A combination of pressure and temperature is applied to cure the resin and give stiffness to the panel. Typical press parameters include a temperature of 400 to 425oF and a pressure of 650 to 800 psi for approximately 4 to 6 minutes. Pressed panels are removed from the press line and conditioned on a rotating cooler prior to cutting them into desired dimensions.
The panels are later sanded to improve their surface roughness. Certain processes, such as profiling with tongue and groove edges or the raised screen pattern on one face to eliminate slipping in roof application, can also be applied to the surface of the panels for special applications.
OSB is extensively used for wall sheathing, floor underlayment, roof cover and I-joist in both commercial and residential building. OSB also is used in furniture, reels, trailer liners and recreational vehicle floors. Figure 3 shows siding and I-joist application of OSB in building construction.
Similar to other wood products, OSB also is prone to decay when conditions are optimum for biological microorganisms, such as fungus. Zinc borate and oxine copper are sprayed as fungicides to enhance resistance of OSB to biological deterioration. In general, OSB is not used for applications where there is direct contact with a moisture source, such as soil. However, brief periods of exposure to rain during the installation of OSB in residential construction should not cause any significant problems in terms of its dimensional stability.
It is recommended to leave a 1/8-inch gap between panels during installation to prevent possible buckling due to expansion. Most OSB panels also are treated with a sealant on the panel edges to reduce moisture penetration during the service life.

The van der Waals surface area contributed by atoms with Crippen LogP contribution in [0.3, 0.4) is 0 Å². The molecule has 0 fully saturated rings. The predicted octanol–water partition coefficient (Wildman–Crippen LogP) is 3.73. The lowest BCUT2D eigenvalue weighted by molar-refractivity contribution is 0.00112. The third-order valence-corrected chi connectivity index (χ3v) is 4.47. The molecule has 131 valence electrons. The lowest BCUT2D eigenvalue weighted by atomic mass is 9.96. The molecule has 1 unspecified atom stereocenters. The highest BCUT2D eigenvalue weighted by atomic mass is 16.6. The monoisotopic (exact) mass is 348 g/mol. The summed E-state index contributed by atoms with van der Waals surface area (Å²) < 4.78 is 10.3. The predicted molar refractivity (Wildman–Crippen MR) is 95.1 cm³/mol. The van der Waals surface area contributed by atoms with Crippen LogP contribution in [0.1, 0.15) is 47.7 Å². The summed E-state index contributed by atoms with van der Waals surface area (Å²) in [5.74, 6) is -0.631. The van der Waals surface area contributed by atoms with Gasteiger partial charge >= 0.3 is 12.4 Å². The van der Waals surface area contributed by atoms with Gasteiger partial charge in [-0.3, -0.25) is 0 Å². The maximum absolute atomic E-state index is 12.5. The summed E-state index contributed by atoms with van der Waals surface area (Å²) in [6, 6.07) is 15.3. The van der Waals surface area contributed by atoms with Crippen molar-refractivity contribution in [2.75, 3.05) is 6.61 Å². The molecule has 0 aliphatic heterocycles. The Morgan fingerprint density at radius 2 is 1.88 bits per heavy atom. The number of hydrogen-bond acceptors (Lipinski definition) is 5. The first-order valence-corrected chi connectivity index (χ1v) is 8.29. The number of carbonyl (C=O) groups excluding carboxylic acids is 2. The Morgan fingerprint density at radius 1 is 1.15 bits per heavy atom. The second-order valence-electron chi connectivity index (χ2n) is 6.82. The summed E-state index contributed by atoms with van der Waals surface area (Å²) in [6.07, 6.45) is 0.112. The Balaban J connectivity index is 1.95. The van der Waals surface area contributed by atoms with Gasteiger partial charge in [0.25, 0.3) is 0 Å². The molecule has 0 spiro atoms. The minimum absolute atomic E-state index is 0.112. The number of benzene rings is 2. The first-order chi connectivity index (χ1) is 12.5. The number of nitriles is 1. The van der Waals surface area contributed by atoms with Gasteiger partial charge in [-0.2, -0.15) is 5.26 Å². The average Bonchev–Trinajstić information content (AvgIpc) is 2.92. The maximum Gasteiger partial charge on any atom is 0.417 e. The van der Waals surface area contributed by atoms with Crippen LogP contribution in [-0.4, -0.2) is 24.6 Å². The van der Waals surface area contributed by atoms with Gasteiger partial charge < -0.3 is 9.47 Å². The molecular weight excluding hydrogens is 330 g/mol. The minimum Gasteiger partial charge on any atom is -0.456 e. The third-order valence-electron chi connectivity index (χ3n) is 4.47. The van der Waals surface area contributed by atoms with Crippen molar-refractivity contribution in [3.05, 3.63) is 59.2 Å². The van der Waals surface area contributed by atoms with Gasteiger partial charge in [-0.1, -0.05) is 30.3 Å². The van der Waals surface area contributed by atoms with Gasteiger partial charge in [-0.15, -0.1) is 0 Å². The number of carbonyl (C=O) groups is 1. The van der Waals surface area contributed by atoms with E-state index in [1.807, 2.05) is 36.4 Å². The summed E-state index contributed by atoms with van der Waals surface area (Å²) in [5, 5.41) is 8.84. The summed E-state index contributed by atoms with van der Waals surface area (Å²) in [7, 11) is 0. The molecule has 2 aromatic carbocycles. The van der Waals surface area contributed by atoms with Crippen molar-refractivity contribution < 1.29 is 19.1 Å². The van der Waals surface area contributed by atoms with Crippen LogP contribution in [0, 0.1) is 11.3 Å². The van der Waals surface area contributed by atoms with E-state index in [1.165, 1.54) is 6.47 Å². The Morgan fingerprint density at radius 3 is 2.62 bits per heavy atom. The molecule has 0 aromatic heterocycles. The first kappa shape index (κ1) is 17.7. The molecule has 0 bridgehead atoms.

Some of the advantages of OSB over other wood based products are as follows:
• OSB can be used for both structural and non-structural applications, such as furniture frames, decorative wall paneling, shelving, packaging and crating, pallet manufacture, dry storage pallets and industrial tabletops.
• Opposite direction of the face and core layer strands give very high bending properties to OSB, which are almost comparable to plywood. If the surface of OSB is extensively sanded, it can even be used as substrate for overlays for special structural applications.
• Since OSB is manufactured from small diameter trees, it has a very low negative impact on environment as compared to plywood. One short coming of OSB is its lack of printability compared to plywood and its higher thickness swelling than plywood under the extreme conditions.
Table 1 displays some of the physical and mechanical properties of sheathing grade OSB as compared to plywood.
Table 1. Some of the physical and mechanical properties of a typical OSB
|Modulus of elasticity||1,0-1,9_106 psi||).7-1,2_106|
|Modulus of rupture||3,000-7,000 psi||3,000-4,000 psi|
|Tensile strength||1,500-4,000 psi||1,000-1,500 psi|
|Compression strength||3,000-5,000 psi||1,500-2,500 psi|
|Shear strength||600-1,000 psi||1,000-1,500 psi|
(From 30% to 90% relative humidity)
For More Information
APA The Engineering Wood Association
7011 S. 19th
Tacoma, WA 98466
Structural Board Association
25 Valleywood Dr. Unit 27
Markham, Ontario, Canada
The Canadian Wood Council
99 Bank St. Suite 400
PFS Research Foundation
2402 Daniels St Madison, WI 53718
FAPC Wood Products Specialist